By Ray McGovern
June 28, 2005
Ray McGovern works for Tell the Word, the publishing arm of the ecumenical Church of the Saviour in Washington, D.C. Now retired, he is a 27-year veteran of the analysis division of the CIA, and more recently co-founder of Veteran Intelligence Professionals for Sanity.
Forget the documentary evidence (the Downing Street minutes) that the war on Iraq was fraudulent from the outset. Forget that the United States and Britain started pulverizing Iraq with stepped-up bombing months before the president or prime minister breathed a word to Congress or Parliament. Forget that Defense Secretary Rumsfeld and his merry men—his co-opted military brass—have no clue regarding what U.S. forces are up against in Iraq. Get ready to hear President George W. Bush tell us this evening that we "have to stay the course."
As was the case in Vietnam, the Iraq war is being run by civilians innocent of military experience and disdainful of advice from the colonels and majors who know which end is up. Aping the president’s practice of surrounding himself with sycophants, Rumsfeld has promoted a coterie of yes-men to top military ranks—men who "kiss up and kick down," in the words of former Assistant Secretary of State Carl Ford, describing U.N. nominee John Bolton’s modus operandi at the State Department.
This is all lost on doting congresspeople like Sen. John Warner, R-Va., who has been around long enough to know better than to recite oxymorons. Most striking last week was his quixotic appeal to the military's top brass to give a candid assessment of the situation.
Is there no top military official—active duty or retired—around to tell it like it is? Active duty? No. Retired? Sure there are. But the latter get little or no ink or airtime in our domesticated media. There is Marine Corps Gen. Anthony Zinni, for example, or Gen. Brent Scowcroft (USAF), who was national security adviser to George H. W. Bush and, until this year, chair of the President’s Foreign Intelligence Advisory Board. If their remarks are reported at all, one must dig deep into the inside pages to find them.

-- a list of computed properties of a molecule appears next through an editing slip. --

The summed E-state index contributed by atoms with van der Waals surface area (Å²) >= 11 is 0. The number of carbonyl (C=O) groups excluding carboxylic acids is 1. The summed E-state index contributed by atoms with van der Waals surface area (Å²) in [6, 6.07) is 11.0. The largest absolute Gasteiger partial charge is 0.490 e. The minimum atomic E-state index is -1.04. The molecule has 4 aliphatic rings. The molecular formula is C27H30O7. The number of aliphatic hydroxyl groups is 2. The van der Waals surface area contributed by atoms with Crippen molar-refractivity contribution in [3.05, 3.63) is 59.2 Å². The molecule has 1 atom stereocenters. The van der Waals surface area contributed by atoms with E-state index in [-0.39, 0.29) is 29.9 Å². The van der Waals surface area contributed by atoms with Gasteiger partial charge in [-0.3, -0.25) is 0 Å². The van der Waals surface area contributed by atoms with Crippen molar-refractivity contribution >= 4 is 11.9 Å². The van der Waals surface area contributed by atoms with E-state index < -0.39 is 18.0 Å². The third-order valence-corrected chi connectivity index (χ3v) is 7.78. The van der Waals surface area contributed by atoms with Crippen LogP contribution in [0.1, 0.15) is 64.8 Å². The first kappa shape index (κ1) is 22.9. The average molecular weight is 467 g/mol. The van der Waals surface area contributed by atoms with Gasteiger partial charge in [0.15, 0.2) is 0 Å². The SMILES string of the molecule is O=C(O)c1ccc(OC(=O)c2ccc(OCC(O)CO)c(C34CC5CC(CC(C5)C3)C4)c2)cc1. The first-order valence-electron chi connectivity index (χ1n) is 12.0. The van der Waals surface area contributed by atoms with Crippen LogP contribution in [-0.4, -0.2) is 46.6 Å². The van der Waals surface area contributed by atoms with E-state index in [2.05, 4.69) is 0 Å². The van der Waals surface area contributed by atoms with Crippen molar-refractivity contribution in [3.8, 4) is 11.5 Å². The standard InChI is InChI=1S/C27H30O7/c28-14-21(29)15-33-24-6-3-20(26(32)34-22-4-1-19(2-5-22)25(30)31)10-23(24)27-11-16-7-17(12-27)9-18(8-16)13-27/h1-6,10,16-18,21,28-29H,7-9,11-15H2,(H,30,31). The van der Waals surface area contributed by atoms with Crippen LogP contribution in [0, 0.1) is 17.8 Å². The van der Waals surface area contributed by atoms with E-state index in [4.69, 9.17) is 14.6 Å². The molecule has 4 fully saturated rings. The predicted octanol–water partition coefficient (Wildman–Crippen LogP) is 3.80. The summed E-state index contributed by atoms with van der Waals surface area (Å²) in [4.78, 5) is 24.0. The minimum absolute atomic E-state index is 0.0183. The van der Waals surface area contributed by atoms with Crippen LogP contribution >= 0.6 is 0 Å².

A General Speaks The Truth
More outspoken still has been Lt. Gen. William Odom (U.S. Army, ret.), the most respected senior intelligence officer still willing to speak out on strategic and intelligence issues. Unfortunately, you would have to understand German to know what he thinks of "staying the course" in Iraq, because U.S. media are not going to run his remarks.
Here is my translation of what Gen. Odom said last September on German TV’s Panorama program :
When the president says he is staying the course, that makes me really afraid. For a leader has to know when to change course. Hitler did not change his course: rather he kept sending more and more troops to Stalingrad and they suffered more and more casualties.
When the president says he is staying the course it reminds me of the man who has just jumped from the Empire State Building. Halfway down he says, ‘I am still on course.’ Well, I would not want to be on course with a man who will lie splattered in the street. I would like to be someone who could change the course...
Our invasion of Iraq has made it a homeland for Al Qaeda and other terrorist groups. Indeed, I believe that it was the very first time that many Iraqis became terrorists. Before we invaded, they had no idea of terrorism.
Gen. Odom, now professor at Yale and senior fellow at the conservative Hudson Institute, does not confine his criticism to the president, Rumsfeld and the malleable generals they have promoted. Odom has also been highly critical of leaders of the intelligence community, an area he knows intimately, having served as chief of Army Intelligence (1981-85) and director of the National Security Agency (1985-88). Commenting on the farcical pre-election-campaign "intelligence reform" last summer, he wrote an op-ed in The Washington Post , observing, "No organizational design will compensate for incompetent incumbents."
Odom is spot-on. In my 27 years of experience as an intelligence analyst, I learned the painful lesson that lack of professionalism is the inevitable handmaiden of sycophancy. Military and intelligence officers and diplomats who bubble to the top in this kind of environment do not tend to be the real professionals.
And who pays the price? The young men and women we send off to a misbegotten, unnecessary war.
When the president speaks on Iraq this evening, Medal of Freedom winners former CIA director George Tenet, Gen. Tommy Franks and Ambassador Paul Bremer are likely to be cheering on the president to "stay the course." A most unsavory spectacle.
If they question why we died,
Tell them because our fathers lied.
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